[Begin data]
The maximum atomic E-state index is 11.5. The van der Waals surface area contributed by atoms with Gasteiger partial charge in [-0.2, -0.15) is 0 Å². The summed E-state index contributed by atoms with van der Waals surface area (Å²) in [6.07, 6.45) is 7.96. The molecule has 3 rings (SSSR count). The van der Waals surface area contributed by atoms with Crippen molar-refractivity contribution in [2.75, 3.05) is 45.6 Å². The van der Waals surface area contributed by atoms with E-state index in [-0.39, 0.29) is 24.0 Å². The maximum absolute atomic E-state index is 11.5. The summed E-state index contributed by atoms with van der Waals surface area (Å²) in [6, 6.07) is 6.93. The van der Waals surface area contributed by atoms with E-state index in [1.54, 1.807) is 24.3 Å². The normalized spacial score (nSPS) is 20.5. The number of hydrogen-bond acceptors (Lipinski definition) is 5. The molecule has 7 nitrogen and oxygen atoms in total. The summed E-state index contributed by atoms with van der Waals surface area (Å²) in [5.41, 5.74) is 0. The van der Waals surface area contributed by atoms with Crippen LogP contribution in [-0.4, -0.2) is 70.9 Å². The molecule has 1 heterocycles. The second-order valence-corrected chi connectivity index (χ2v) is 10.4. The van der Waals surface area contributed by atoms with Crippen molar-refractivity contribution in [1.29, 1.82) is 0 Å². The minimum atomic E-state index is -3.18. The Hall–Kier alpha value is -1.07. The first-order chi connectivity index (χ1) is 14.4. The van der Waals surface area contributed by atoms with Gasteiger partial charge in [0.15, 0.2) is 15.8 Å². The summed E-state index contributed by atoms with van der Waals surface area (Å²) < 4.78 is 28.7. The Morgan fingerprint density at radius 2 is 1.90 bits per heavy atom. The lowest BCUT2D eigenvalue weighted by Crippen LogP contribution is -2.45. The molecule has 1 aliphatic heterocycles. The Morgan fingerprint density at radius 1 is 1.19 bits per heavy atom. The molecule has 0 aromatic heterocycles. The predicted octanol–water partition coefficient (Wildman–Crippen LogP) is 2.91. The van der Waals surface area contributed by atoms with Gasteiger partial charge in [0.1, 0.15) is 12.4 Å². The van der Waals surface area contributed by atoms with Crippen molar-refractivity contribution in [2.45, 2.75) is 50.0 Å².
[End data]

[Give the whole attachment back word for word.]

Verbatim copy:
The maximum atomic E-state index is 11.5. The van der Waals surface area contributed by atoms with Gasteiger partial charge in [-0.2, -0.15) is 0 Å². The summed E-state index contributed by atoms with van der Waals surface area (Å²) in [6.07, 6.45) is 7.96. The molecule has 3 rings (SSSR count). The van der Waals surface area contributed by atoms with Crippen molar-refractivity contribution in [2.75, 3.05) is 45.6 Å². The van der Waals surface area contributed by atoms with E-state index in [-0.39, 0.29) is 24.0 Å². The maximum absolute atomic E-state index is 11.5. The summed E-state index contributed by atoms with van der Waals surface area (Å²) in [6, 6.07) is 6.93. The van der Waals surface area contributed by atoms with E-state index in [1.54, 1.807) is 24.3 Å². The normalized spacial score (nSPS) is 20.5. The number of hydrogen-bond acceptors (Lipinski definition) is 5. The molecule has 7 nitrogen and oxygen atoms in total. The summed E-state index contributed by atoms with van der Waals surface area (Å²) in [5.41, 5.74) is 0. The van der Waals surface area contributed by atoms with Crippen LogP contribution in [-0.4, -0.2) is 70.9 Å². The molecule has 1 heterocycles. The second-order valence-corrected chi connectivity index (χ2v) is 10.4. The van der Waals surface area contributed by atoms with Crippen molar-refractivity contribution in [1.29, 1.82) is 0 Å². The minimum atomic E-state index is -3.18. The Hall–Kier alpha value is -1.07. The first-order chi connectivity index (χ1) is 14.4. The van der Waals surface area contributed by atoms with Gasteiger partial charge in [0.15, 0.2) is 15.8 Å². The summed E-state index contributed by atoms with van der Waals surface area (Å²) < 4.78 is 28.7. The Morgan fingerprint density at radius 2 is 1.90 bits per heavy atom. The lowest BCUT2D eigenvalue weighted by Crippen LogP contribution is -2.45. The molecule has 1 aliphatic heterocycles. The Morgan fingerprint density at radius 1 is 1.19 bits per heavy atom. The molecule has 0 aromatic heterocycles. The predicted octanol–water partition coefficient (Wildman–Crippen LogP) is 2.91. The van der Waals surface area contributed by atoms with Gasteiger partial charge in [0.1, 0.15) is 12.4 Å². The van der Waals surface area contributed by atoms with Crippen molar-refractivity contribution in [2.45, 2.75) is 50.0 Å².